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Warren was a good example
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Dear Editor,
As the mother of two daughters who have danced for Debbie Warren at Barton, I was shocked to hear of her sudden firing for reasons which are yet to made clear. My daughter, Katie, was on the Barton dance team from 1999-2001 and returned to be Debbie’s assistant from 2004-2006. My daughter, Megan, danced with the Argonne All-Stars during her senior year and was a member of the Barton dance team from 2005-2007.
Since beginning dancing as pre-schoolers, they have both had many good dance teachers but Debbie was so much more than their dance teacher.
I can only echo all of the accolades written in previous letters about her commitment to her students, the dance and cheer programs, the community, and Barton County Community College. Debbie’s commitment didn’t end when practice was over. If the girls needed discipline, she gave it, if they needed a pep talk about grades, she gave it and if they needed encouragement, she gave that in abundance. Debbie’s commitment didn’t even end when they completed their Barton careers. Katie, along with several other dancers and cheerleaders went on to Wichita State after Barton.
Where did I see Debbie while in Daytona Beach for Nationals? I saw her running between performances of her current Barton teams to be in the front row cheering on her former athletes competing on the WSU teams. Debbie’s influence on the lives of my girls remains evident in the happy, confident young women they are becoming.
As a fan of Barton athletics, I think her firing will diminish the vibrant atmosphere found at Barton athletic events. 
My husband and I never missed a performance while the girls were at Barton and we loved coming early to lean over the railing of the Kirkman and watch them practice their routines. Debbie insisted there was always something that could be improved a bit before the performance. Even though we still had to drive back to Dodge City, we never left before the end of the basketball game because we so enjoyed watching the basketball team, listening to the pep band and cheering along with the cheerleaders. It was always quite the performance by everyone involved and I was so proud to say my girls were part of that.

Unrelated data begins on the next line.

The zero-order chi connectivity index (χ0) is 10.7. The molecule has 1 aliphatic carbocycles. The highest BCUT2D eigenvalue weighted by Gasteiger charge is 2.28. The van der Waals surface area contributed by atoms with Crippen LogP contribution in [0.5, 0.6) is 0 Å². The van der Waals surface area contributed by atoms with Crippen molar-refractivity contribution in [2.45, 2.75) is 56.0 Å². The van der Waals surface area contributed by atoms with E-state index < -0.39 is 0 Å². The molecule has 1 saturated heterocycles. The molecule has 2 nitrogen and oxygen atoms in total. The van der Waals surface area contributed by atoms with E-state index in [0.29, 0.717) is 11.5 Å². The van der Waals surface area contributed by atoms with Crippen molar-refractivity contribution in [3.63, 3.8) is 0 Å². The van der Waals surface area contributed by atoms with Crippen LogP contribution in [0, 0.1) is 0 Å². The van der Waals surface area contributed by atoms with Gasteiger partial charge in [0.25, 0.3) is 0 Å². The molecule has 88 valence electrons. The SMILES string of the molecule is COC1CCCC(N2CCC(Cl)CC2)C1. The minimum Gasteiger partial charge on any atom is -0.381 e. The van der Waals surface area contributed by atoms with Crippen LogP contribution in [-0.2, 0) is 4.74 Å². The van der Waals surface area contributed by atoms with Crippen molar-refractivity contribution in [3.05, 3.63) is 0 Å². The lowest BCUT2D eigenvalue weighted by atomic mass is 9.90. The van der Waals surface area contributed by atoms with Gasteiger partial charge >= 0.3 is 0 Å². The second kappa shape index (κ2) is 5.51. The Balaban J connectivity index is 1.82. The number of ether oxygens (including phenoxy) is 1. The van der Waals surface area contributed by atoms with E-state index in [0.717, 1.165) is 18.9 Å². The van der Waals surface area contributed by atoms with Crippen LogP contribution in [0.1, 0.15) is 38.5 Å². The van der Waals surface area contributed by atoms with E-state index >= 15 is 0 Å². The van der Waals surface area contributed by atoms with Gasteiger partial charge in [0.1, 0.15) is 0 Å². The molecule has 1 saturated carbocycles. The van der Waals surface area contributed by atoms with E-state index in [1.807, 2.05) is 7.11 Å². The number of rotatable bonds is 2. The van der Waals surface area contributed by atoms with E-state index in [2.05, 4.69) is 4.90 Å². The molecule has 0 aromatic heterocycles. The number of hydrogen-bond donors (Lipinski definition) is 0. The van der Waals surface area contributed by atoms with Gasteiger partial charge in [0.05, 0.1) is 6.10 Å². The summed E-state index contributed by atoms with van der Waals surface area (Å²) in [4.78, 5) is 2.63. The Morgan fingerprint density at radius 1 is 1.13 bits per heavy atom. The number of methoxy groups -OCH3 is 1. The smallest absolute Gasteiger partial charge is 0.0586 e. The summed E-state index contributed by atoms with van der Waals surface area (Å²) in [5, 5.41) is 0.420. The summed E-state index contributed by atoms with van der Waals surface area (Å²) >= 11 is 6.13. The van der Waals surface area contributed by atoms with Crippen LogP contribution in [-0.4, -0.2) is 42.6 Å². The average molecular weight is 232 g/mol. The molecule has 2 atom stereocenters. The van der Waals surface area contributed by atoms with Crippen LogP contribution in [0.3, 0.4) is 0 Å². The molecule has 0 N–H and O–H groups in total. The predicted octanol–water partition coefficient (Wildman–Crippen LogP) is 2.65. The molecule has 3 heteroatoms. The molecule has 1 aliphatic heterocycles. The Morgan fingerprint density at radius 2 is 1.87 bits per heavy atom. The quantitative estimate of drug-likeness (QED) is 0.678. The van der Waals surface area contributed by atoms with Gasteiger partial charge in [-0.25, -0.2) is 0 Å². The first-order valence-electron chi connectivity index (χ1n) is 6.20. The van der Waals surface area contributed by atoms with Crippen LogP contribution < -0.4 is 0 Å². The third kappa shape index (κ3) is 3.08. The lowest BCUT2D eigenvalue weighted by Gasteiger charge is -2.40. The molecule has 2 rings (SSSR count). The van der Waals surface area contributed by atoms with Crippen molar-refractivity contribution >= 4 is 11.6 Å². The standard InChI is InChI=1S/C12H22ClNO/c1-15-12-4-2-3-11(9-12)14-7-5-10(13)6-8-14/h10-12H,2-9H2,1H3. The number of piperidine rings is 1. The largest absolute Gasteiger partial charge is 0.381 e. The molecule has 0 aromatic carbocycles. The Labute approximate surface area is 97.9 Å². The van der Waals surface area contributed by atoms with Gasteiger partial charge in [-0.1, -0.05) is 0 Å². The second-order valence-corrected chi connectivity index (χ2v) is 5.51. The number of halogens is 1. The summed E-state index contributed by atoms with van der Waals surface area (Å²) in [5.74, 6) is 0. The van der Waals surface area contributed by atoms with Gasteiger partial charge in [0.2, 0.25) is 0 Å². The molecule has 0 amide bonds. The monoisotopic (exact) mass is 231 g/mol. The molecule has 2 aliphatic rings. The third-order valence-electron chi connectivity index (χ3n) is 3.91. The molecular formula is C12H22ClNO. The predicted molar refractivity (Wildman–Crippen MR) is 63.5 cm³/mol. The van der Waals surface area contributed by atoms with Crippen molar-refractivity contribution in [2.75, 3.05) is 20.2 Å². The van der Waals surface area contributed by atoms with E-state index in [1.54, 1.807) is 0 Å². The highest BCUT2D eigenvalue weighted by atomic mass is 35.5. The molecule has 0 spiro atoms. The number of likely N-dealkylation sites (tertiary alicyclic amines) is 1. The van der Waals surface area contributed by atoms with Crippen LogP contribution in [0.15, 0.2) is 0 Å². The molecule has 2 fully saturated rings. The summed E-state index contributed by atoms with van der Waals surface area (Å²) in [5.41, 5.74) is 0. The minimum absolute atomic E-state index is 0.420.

As an educator, I am disturbed by the way the students who approached the board of trustees were treated. One of the most important lessons I want my students to learn is that they can be anything they want to be if they work hard enough, a message that Debbie drove home every day my girls were with her and that lives in them still. It is also so important to teach students that they can make a difference and that they should speak up for what they see as unjust.
Unfortunately, the lesson the students were subjected to at the board of trustees meeting was that what they thought didn’t matter and their input (for the five minutes allocated) was tolerated but not appreciated. 
It is a sad day indeed when the voices of young people are ignored.
I hope that the injustice inflicted upon Debbie Warren by not allowing her to continue her outstanding coaching career at Barton will not be ignored.
Paula Hruska, 
Dodge City